Pat Gunn (dachte) wrote,
Pat Gunn
dachte

The Big 7.0

I've been playing with Firefox 2.0 betas, and am surprised at how little has changed since earlier versions. Thinking about this further, I shouldn't be that surprised -- Firefox is a mature product in a mature market, and one of the things about things in that state is that there isn't that much to do -- we're in the realm of mostly small improvements. Other markets, like Automobiles, reached this point a long time ago - proceeding honestly, we can't expect cars to keep improving by leaps and bounds for the 120 or so years we've had them. Occasionally we see big changes (airbags, hybrid/gas engines, etc), but by and large the field has become boring. Like with cars, sometimes we see changes that are just for the sake of "mixing it up" -- merging downloads under a download manager (which I loathe -- I want the old, separate windows behaviour) is the software equivalent to changing the frame shape of a car. Is there room for much improvement in browsers? If there is, I suspect that it lies in the direction of intelligent agent behaviour -- once software goes far enough, that remains the final area to journey into. Sometimes this goes rather well (intelligent completion in IDEs), sometimes it goes rather badly (Clippy). There are a few barriers to effectively make software like this:

  • It's hard to debug, because to be really effective it relies on storing a lot of information about what the user has done in the past
  • The cost of not getting it quite right is high - ineffective help irritates people more than no help at all, and users will switch such features off (if they can) even if there's a net savings of time
  • It's hard to design, involving skills that programmers of the system usually don't have. The more deep and numerous the other disciplines a programmer needs to implement, or the more non-programmers they need to talk to to understand what they're doing, the less likely such functionality will be implemented correctly and well.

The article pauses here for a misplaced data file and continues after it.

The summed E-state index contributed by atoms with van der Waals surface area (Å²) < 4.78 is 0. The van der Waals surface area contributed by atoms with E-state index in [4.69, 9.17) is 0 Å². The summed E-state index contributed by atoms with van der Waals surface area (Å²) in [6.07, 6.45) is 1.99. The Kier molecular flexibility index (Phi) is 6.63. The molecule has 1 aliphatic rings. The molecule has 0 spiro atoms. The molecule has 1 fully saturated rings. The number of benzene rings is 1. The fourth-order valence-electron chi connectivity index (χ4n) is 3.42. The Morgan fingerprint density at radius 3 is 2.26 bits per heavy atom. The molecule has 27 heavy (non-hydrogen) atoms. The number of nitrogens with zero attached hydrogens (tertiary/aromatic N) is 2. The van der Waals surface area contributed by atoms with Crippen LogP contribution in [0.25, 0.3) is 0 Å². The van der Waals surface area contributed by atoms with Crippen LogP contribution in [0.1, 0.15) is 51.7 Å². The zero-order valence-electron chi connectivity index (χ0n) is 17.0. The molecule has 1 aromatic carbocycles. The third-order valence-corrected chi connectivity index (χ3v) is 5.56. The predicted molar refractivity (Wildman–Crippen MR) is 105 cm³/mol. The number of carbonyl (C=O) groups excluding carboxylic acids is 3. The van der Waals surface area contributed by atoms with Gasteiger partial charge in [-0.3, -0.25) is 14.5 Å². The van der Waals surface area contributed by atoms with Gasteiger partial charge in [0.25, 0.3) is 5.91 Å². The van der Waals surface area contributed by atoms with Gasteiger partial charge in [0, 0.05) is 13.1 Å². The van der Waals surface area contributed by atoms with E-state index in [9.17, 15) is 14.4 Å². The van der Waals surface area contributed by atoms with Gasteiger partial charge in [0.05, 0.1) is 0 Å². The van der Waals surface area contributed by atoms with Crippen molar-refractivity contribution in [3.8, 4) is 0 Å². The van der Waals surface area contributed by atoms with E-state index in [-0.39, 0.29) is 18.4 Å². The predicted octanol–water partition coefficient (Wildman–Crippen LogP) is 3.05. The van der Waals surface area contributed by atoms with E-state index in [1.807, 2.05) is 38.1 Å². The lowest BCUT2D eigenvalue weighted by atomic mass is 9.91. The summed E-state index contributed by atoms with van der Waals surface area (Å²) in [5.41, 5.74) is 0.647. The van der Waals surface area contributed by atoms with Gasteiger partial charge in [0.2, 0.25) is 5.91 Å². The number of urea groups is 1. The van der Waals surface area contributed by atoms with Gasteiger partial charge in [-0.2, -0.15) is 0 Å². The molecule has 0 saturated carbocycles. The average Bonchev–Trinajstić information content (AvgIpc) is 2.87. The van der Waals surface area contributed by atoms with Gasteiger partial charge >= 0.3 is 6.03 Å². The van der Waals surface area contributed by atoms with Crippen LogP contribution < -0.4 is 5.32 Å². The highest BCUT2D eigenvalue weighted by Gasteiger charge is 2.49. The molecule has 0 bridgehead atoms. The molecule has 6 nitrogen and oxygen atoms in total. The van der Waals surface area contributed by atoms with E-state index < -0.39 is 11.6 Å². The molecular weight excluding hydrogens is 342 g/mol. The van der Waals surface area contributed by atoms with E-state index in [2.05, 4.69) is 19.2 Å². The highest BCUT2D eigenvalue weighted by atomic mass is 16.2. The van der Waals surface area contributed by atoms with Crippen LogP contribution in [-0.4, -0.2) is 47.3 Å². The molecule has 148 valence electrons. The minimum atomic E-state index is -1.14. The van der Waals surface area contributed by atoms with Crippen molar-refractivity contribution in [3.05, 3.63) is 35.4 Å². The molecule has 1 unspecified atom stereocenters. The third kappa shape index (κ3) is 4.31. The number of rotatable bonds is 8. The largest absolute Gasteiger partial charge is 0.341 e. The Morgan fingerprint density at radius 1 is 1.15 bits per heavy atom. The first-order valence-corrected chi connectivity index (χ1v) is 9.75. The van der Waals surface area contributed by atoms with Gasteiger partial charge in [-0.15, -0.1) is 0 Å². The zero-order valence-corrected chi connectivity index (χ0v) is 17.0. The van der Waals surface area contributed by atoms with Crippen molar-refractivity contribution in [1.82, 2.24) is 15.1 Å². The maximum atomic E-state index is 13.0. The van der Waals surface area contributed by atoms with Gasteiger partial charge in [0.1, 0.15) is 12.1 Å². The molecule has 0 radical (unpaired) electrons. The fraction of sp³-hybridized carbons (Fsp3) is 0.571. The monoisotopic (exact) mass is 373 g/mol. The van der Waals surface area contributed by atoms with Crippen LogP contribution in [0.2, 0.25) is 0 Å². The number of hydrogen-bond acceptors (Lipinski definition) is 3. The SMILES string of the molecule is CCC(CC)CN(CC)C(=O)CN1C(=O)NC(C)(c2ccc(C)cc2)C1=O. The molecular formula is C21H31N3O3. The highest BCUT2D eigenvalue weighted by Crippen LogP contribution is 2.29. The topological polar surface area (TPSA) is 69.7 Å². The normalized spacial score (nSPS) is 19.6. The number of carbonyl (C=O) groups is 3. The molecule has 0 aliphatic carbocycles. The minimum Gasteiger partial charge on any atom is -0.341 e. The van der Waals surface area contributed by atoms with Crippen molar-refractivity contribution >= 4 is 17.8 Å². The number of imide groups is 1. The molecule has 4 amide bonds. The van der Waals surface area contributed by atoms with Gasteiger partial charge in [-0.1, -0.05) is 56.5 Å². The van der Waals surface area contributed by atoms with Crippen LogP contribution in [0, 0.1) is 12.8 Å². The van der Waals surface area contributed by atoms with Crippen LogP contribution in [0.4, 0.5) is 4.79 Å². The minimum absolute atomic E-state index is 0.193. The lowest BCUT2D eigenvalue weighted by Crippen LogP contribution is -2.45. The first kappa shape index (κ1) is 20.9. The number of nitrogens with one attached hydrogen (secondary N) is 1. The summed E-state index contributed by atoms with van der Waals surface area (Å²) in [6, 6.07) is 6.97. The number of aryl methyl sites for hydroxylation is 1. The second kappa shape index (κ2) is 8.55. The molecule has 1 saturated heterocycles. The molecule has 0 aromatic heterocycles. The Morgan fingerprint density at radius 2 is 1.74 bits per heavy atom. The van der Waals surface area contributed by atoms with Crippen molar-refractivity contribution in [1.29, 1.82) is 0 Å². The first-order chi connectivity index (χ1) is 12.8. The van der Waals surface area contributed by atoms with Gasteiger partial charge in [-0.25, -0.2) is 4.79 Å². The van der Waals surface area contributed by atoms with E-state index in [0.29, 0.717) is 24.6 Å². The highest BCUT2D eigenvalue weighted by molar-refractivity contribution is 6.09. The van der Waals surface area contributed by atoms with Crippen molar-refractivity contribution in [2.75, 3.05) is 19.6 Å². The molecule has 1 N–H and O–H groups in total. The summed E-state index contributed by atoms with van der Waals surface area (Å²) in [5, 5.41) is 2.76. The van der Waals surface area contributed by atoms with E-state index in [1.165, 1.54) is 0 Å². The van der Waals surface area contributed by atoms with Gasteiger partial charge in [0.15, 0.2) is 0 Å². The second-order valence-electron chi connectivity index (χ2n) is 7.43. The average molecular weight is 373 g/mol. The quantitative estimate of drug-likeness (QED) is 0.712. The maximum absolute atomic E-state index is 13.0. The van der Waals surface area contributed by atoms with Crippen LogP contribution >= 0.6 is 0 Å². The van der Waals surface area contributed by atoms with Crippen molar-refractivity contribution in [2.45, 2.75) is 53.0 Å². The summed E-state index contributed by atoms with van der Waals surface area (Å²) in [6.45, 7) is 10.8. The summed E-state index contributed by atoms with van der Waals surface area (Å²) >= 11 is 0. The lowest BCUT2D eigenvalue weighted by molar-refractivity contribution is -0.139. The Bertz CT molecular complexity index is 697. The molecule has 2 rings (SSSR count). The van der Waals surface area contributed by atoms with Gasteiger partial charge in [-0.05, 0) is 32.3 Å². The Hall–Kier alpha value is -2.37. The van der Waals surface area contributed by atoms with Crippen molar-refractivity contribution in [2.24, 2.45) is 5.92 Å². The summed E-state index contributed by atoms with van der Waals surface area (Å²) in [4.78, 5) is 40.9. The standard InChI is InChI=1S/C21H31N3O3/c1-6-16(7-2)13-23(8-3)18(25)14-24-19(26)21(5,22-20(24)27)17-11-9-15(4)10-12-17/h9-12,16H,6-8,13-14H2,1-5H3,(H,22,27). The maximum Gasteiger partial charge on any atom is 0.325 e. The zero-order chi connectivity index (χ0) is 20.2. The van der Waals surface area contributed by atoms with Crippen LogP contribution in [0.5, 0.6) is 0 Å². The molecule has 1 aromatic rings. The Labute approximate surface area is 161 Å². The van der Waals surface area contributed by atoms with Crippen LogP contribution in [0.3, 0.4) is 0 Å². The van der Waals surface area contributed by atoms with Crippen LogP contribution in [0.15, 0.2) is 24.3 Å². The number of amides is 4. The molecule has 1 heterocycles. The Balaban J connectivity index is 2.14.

• Programmers often won't use it, so the "eating the own dogfood" factor is hard to apply
  • The stuff going on the scenes is often too complex for users to understand and tweak to their needs. If, for example, I turned on predictive function completion, should I need to read a long document describing the knobs the thing has? Alternatively, if I want to tell it to never tab-complete some functions when I'm working on a particular module, what's the best way to do this? We might say it should notice, but if so, when I write new modules, I might want it to immediately figure it out if I know what I want and can tell it.
The alternative to all of this is to provide lots of programming hooks into everything and let users register scripts into whatever they're using. Photoshop, for example, has a decent set of Javascript hooks (although I'm unsure if the hooks only move in the direction of letting an external program tell PS what to do rather than making PS call their code for common operations), and Emacs takes this philosophy to its logical conclusion, being written in Lisp and customisable to the deepest possibility. MacOSX has hooks of several sorts that are useful for clever folk -- applescript is good at telling running applications what to do (imagine something like gimp-remote, for all applications), and by dropping in OpenStep-style extensions, applications can be extended in a number of clever ways (with little or no effort by the developer required).

In the future, perhaps knowing how to program will be a passport for computer literacy... Intelligent Agents represent another path -- we may go down both or neither.

It turns out this is a great time to visit the Cleveland/Brecksville area -- this saturday is my grandpa's 80th birthday.

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